Environment Minister confirms sea slime is from fish farms, inspections underway

Environment Minister Jose Herrera has promised action will be taken against fish farms if inspections reveal they broke regulations

Jose Herrera said inspections were underway to verify whether fish farms broke rules, as slime hits Malta's east coast
Jose Herrera said inspections were underway to verify whether fish farms broke rules, as slime hits Malta's east coast

The slime that hit Malta's eastern coastline over the past few days came from fish farm activity, the Environment Minister has confirmed.

Jose Herrera said that experts had informed him that the slime reported in various localities, including Marsaskala and Sliema, had come from fish farms and investigations were underway.

Herrera was answering questions this afternoon, in the wake of widespread reports of an oily sludge that appeared along the eastern coastline, where fish farms are located.

READ ALSO: Fishy slime pollutes Marsaskala bay

The minister said that officials from the Environment and Resources Authority and the Fisheries Department were at sea today, carrying out inspections in connection with the slime reported in Marsaskala and Sliema.

"By tonight or tomorrow, I will have more information on the situation, and I will know which regulations have been broken. After that, I will see to it that a remedy is put into place," Herrera said, adding that such reports worried him.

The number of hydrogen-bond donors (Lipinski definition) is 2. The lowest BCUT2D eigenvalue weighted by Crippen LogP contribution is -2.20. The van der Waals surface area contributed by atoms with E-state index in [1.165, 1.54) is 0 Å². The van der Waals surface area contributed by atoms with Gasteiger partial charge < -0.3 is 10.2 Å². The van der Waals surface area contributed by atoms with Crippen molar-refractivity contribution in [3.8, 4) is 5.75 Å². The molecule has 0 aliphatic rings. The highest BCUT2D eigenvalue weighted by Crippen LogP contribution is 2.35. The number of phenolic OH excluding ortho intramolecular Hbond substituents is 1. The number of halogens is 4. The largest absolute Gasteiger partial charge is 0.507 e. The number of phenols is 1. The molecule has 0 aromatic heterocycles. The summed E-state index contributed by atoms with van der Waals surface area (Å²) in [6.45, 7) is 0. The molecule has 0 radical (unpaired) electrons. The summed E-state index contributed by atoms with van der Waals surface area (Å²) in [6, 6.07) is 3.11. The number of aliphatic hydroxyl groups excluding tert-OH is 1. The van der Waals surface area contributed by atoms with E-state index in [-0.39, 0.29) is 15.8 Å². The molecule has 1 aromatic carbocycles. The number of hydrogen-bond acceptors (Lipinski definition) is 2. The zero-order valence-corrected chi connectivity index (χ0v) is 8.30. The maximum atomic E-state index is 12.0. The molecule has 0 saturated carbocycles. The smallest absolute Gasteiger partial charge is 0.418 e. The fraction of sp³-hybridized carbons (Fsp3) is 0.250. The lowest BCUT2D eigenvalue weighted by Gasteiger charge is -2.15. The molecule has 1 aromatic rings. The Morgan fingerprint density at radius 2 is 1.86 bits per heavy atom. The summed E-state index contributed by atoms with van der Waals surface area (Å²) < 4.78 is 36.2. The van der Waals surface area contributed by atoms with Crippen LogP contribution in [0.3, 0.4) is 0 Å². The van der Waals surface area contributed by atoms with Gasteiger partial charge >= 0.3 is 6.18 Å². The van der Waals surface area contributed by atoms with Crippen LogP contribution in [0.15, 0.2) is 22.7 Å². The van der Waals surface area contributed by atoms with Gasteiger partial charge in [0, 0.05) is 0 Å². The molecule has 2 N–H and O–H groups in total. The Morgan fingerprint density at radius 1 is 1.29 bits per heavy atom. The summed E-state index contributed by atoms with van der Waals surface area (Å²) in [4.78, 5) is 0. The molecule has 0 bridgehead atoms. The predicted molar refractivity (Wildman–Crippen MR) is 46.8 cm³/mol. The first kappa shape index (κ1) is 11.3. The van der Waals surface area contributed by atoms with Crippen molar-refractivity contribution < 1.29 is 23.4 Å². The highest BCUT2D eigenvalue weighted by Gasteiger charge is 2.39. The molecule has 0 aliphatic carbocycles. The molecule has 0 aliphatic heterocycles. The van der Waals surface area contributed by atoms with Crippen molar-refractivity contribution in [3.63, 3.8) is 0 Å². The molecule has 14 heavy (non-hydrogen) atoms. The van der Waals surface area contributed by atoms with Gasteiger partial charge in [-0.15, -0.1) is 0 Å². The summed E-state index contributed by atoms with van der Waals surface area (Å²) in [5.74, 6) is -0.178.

Herrera said that when he introduced the policy that fish farms should be further out at sea, he anticipated that there would still be some cases of slime in coastal areas. "We had to mitigate the situation, but we cannot stop the fishing industry, However, if operators did not abide by the regulations, they have to pay the price," he added.

The situation came to a head in the summer of 2016 when slime from fish farms polluted bathing areas stretching from St Paul's Bay all the way down to Sliema and Marsaskala.

Herrera, who had just been appointed environment minister proposed new regulations that saw fish farms being relocated at a greater distance from the shore.

The 2016 incident was blamed on a more fatty feed given to tuna.

READ ALSO: Fish farms meet deadline to relocate offshore

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